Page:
School Closures ‘Did Not Contribute’ to Mitigation in Prior Epidemics
Research at University College London (UCL) suggests school closures will do little to mitigate the spread of coronavirus (COVID-19). Further, researchers are warning about prolonged school closures due to long-lasting, negative consequences for students.
“We know from previous studies that school closures are likely to have the greatest effect if the virus has low transmissibility and attack rates are higher in children. This is the opposite of COVID-19,” Russell Viner, researcher at UCL’s Great Ormond Street Institute of Child Health who co-led the research, told Reuters.
“Policymakers need to be aware of the equivocal evidence when considering school closures for COVID-19 given the profound and long lasting effect they will have on children – particularly the most disadvantaged.”
Mr. Viner’s research was published on Monday in The Lancet Child & Adolescent Health journal. It reviewed 16 previous studies, to include 9 that looked at school closures during the 2003 outbreak of Severe Acute Respiratory Syndrome in China, Hong Kong and Singapore.
SARS is a respiratory disease caused by a coronavirus similar to the one that causes COVID-19. In summary, the research team concluded the data suggested school closures “did not contribute to control of the epidemic”.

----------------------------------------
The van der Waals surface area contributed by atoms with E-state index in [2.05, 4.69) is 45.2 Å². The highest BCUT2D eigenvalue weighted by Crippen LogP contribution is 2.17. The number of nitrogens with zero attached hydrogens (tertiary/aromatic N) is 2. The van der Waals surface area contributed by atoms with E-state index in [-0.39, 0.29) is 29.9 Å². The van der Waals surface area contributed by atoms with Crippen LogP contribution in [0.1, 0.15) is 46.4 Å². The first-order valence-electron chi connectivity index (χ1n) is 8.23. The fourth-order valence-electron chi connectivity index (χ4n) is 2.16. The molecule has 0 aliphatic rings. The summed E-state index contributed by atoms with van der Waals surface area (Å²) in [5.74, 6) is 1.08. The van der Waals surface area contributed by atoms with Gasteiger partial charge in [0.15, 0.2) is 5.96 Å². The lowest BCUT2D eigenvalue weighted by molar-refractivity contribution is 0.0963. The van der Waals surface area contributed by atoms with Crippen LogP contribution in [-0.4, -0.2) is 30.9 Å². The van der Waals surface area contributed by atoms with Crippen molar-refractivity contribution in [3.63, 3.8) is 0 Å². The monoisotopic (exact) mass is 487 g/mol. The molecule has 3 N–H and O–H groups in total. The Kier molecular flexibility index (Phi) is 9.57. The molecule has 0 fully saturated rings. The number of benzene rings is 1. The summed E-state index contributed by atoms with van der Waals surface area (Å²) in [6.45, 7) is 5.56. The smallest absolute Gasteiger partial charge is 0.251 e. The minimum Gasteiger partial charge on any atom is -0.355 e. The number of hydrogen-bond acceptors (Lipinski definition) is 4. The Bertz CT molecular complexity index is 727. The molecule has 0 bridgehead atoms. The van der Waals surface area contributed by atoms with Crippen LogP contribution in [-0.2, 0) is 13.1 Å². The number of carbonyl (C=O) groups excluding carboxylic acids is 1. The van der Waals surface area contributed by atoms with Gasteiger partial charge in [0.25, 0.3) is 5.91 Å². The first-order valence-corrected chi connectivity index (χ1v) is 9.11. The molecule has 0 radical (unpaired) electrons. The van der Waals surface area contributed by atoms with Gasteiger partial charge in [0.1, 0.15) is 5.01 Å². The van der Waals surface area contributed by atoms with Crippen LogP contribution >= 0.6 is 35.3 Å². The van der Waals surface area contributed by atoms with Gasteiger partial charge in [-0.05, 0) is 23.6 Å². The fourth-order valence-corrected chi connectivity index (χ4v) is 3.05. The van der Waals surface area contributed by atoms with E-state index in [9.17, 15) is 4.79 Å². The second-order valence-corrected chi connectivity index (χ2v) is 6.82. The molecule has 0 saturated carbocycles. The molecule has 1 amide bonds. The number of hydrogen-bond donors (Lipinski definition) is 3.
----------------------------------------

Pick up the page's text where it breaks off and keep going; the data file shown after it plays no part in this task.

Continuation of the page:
The review came to light shortly before Florida Governor Ron DeSantis signaled schools in the state could reopen in May. Schools in Florida have been closed since March.
“We’re going to look at the evidence and make a decision,” Governor DeSantis, R-Fla., said on Thursday. “If it’s safe, we want kids to be in school.”
“Even if it’s for a couple of weeks, we think there would be value in that.”
As of April 9, the Centers for Disease Control and Prevention (CDC) recorded only 4 and 1 deaths for the 15-24 and 1-4 age groups, respectively. However, 2 of those in the 15-24 age group and the single death for the 1-4 age group, also developed pneumonia.
Data as of April 9, 2020
|Age group||All COVID-19 Deaths (U07.1)1||Deaths from All Causes||Percent of Expected Deaths2||All Pneumonia Deaths|
|Deaths with Pneumonia and COVID-19|
(J12.0–J18.9 and U07.1)3
|All Influenza Deaths|
|Under 1 year||0||2,668||64||19||0||9|
|85 years and over||1,150||157,860||87||11,872||577||968|
Seasonal flu has taken the lives of 104 individuals in that total age group (< 25) and pneumonia has taken even more — 158.
In the 1–4 age group, COVID-19 is allegedly “the cause of death” for 1 individual. By comparison, seasonal flu has taken 26 and pneumonia has taken 26. For the 15-24 age group, seasonal flu has taken 35 and pneumonia has taken 87.
For pneumonia, these numbers are notably less than in typical years. Given admissions by White House Task Force head Dr. Deborah Birx, the likelihood of the drop off in pneumonia deaths being attributable to COVID-19 records, is high.
Mr. Viner suggested that data along with the findings of the review should prompt leaders to “ask hard questions about when and how to open schools”.
He suggested several, less severe mitigation efforts to reduce the risk of spreading COVID-19 in schools, such as staggering start and break times, closing playgrounds and minimizing the movement of children between classes.